Vampire of the Clan Tremere (played by Jason N.)

Vampire and Blood Sorceror of the Clan Tremere, this fellow claimed to be an ancestral blood relative of our young Mage. He tried to sway the newly emerging Avatar towards the world view of the Tremere, and their ruling Elders until he found out more about his own origins, and what the Tremere truly intended to do with the 'World After'.

Turning on his own Clan, he sought allies in the Magus community, but found very few willing to trust him. Luckily, our Tremere finally found an ally in the most unlikely of people - the ghost of a former mortal lover who knew a few things about the young Mage and his destiny. 

Ghost/Angel* (played by Angie)

*Perhaps the most unusual of the characters, our Ghost was born from our utter disappointment with Wraith: The Oblivion.

When Wraith was first announced, it had another subtitle instead of 'The Oblivion'. Rumors from convention playtests described a very different game from what we eventually got, and a far superior concept IMHO.

Wraith suffered from being separated from the World of Darkness, taking place in a bizarre, extremely esoteric Afterlife dimension. What it didn't do was give us what we all imagined it would, tragic characters caught between the mortal world, and an afterlife. We didn't wanted to be Ghosts in Ghost Land. We wanted to be Ghosts haunting the world of the living - The World of Darkness.

With a bit of work, and some creative GMing and playing, I think we got what we wanted. Later supplements to Wraith would come close, but the game never really did the job we were hoping it would do. Wraith's failure to be a game about playing spirits of the dead walking among the non-departed was a major contributing factor to my development of my own game Unfinished Business.

Sometime in the late 1930's, or early forties, our Tremere Vampire had been romantically involved with an African American nightclub singing who packed the halls wherever, and whenever she crooned in New York's various Harlem hotspots.

Sadly, the lovely lady met an unfortunate end when caught in the crossfire of organized crime gangs. In truth, these 'gangs' were agents of the Technocracy, an authoritarian organization of Magi looking to rule the world by suppressing the understanding and belief in magic among normal, mundane Humans, and introducing it through technology and science that they alone would have domain over.

Learning many secrets that lie in the lands beyond this mortal coil, our haunting heroine discovered much about the prophesized Apocalypse, and what could be done about it. She lent her unique knowledge, and abilities to our group in hopes of saving the world, finding peace, and passing on once and for all.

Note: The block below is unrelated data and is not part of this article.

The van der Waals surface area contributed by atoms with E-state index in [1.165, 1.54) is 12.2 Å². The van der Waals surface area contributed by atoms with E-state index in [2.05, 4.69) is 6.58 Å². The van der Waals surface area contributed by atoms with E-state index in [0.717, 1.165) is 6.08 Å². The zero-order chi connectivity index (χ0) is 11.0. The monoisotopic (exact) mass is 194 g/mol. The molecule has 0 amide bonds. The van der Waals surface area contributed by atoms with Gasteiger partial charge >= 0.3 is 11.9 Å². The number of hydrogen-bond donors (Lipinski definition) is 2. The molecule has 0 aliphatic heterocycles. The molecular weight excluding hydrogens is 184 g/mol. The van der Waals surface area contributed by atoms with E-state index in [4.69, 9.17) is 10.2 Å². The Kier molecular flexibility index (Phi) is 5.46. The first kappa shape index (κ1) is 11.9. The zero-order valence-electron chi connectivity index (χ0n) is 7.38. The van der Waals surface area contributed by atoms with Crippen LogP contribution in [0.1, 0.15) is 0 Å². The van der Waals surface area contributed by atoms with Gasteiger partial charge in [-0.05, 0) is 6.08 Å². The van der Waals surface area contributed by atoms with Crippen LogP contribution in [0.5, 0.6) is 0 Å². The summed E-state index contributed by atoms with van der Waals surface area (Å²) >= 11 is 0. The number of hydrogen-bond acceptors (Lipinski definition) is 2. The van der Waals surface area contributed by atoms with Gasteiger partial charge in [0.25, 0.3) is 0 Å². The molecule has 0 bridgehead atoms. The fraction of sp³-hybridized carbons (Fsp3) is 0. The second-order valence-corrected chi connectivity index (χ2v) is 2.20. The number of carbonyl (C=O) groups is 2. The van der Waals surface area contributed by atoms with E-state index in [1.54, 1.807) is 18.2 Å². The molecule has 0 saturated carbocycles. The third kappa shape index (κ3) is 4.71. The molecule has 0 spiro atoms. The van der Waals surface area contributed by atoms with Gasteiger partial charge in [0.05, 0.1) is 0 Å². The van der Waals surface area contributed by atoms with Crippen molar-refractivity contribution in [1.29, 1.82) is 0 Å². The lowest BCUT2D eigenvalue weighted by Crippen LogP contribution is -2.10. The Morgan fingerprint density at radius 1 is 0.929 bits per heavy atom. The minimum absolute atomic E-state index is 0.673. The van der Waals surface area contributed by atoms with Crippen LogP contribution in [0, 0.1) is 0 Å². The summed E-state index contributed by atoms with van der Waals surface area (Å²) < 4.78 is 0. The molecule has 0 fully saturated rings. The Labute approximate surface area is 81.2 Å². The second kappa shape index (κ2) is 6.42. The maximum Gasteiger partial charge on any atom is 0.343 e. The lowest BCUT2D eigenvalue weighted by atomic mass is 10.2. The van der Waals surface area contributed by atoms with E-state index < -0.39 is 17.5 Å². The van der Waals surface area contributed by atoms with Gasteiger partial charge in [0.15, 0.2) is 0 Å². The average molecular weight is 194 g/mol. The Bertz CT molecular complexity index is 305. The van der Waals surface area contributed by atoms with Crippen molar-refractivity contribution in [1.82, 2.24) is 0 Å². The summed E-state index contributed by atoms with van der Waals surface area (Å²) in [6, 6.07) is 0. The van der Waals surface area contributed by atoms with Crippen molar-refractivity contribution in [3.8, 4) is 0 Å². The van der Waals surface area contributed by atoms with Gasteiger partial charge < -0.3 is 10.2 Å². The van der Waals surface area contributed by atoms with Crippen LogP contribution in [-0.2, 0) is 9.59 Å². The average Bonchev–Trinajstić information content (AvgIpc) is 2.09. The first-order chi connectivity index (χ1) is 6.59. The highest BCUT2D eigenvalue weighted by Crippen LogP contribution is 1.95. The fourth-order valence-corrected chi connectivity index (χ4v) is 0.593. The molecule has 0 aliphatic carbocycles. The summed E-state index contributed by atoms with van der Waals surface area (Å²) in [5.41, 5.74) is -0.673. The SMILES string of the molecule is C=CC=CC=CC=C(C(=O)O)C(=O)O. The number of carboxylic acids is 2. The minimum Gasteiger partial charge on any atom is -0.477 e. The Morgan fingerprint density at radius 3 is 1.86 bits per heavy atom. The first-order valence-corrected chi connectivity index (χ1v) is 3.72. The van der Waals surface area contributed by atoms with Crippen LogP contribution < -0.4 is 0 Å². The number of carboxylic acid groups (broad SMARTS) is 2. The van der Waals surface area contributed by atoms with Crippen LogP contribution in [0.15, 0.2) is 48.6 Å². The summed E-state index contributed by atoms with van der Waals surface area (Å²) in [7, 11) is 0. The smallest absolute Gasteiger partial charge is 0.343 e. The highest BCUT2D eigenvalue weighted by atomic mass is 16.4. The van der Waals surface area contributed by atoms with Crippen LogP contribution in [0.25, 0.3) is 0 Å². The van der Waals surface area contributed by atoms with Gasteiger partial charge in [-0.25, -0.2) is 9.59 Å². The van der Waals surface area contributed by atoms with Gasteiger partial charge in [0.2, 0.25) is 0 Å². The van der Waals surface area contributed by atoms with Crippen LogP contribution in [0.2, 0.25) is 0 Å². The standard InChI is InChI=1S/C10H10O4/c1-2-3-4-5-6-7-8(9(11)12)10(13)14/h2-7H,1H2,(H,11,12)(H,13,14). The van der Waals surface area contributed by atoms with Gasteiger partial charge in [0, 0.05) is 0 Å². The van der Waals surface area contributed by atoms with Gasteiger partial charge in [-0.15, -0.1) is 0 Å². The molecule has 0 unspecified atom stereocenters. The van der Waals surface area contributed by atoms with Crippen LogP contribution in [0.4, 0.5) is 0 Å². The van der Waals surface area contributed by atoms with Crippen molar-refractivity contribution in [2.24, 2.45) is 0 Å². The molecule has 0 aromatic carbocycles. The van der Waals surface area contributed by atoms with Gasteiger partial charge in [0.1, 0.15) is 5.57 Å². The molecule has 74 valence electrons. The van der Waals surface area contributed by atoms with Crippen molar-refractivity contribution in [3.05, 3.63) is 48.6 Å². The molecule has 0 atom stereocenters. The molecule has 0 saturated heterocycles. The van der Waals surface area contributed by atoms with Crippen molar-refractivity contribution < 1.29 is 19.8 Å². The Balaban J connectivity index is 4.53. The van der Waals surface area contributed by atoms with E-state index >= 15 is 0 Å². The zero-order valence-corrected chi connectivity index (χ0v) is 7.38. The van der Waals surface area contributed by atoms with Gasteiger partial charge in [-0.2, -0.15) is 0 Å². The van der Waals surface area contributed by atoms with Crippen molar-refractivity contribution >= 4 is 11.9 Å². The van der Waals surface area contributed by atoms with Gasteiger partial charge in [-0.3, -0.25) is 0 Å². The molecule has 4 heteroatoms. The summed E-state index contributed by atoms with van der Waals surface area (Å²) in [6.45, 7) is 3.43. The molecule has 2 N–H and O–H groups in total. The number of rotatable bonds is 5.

Human Hunter of The Supernatural** (played by Keith)

**So here's another example of wrestling something out of a system it wasn't really designed to accommodate.

Hunter: The Reckoning, the World of Darkness game that enables you to play a 'normal' person fighting the supernatural beings of the setting, wouldn't be out for another five years or so when we began this campaign. We had to make this character up from scratch, developing a number of different concepts and rules to enable him to stand up to the obviously far superior physical abilities, and superhuman powers of his would-be opponents.

What we ended up with would be woefully weak compared to the Hunter: The Reckoning PCs you would later be able to build in that game. As such, I think Keith's character was infinitely cooler. He was a normal person. He had reasonable gear, and weapons. He was considerably out of his league. He was therefore far more interesting than the Buffy-like super soldiers one plays in Hunter.

Keith couldn't decide what to play at first, then envisioned a CIA, or FBI agent who had learned that the World of Darkness actually existed. With no proof, and well on his way to being fired, if not committed to a mental institution, the agent went rogue.

He became a one man army, protecting the oblivious mortal world from the darker denizens of the supernatural. However, it was clear early on that the character had no real understanding of the World of Darkness, it's exact make up, or it's politics. The true nature of the various groups (Mages, Vampires, Werewolves) were unknown to him.

Eventually hooking up with the group, and learning that not all supernatural beings exist simply to prey on Humanity, the Agent/Hunter lent his much needed expertise, intelligence, firepower, not to mention his pure willpower, and guts to the cause.